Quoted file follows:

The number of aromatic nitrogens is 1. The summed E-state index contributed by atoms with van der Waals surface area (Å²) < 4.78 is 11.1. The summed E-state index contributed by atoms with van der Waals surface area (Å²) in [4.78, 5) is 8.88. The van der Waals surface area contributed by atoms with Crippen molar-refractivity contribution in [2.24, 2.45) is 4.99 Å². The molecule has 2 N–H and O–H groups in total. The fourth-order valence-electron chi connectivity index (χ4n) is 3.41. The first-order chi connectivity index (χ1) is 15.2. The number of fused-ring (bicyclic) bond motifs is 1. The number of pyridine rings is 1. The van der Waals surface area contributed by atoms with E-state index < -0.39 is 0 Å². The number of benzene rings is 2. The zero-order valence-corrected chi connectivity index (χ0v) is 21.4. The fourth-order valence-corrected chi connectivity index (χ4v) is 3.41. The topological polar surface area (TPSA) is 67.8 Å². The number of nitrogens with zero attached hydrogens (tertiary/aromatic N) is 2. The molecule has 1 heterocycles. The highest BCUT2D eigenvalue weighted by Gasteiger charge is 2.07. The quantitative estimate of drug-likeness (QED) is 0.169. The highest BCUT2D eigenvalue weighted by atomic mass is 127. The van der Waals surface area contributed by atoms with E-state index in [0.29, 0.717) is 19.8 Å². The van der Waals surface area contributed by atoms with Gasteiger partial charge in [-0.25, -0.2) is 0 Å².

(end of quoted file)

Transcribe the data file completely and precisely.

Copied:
The number of aromatic nitrogens is 1. The summed E-state index contributed by atoms with van der Waals surface area (Å²) < 4.78 is 11.1. The summed E-state index contributed by atoms with van der Waals surface area (Å²) in [4.78, 5) is 8.88. The van der Waals surface area contributed by atoms with Crippen molar-refractivity contribution in [2.24, 2.45) is 4.99 Å². The molecule has 2 N–H and O–H groups in total. The fourth-order valence-electron chi connectivity index (χ4n) is 3.41. The first-order chi connectivity index (χ1) is 15.2. The number of fused-ring (bicyclic) bond motifs is 1. The number of pyridine rings is 1. The van der Waals surface area contributed by atoms with E-state index < -0.39 is 0 Å². The number of benzene rings is 2. The zero-order valence-corrected chi connectivity index (χ0v) is 21.4. The fourth-order valence-corrected chi connectivity index (χ4v) is 3.41. The topological polar surface area (TPSA) is 67.8 Å². The number of nitrogens with zero attached hydrogens (tertiary/aromatic N) is 2. The molecule has 1 heterocycles. The highest BCUT2D eigenvalue weighted by Gasteiger charge is 2.07. The quantitative estimate of drug-likeness (QED) is 0.169. The highest BCUT2D eigenvalue weighted by atomic mass is 127. The van der Waals surface area contributed by atoms with E-state index in [0.29, 0.717) is 19.8 Å². The van der Waals surface area contributed by atoms with Gasteiger partial charge in [-0.25, -0.2) is 0 Å².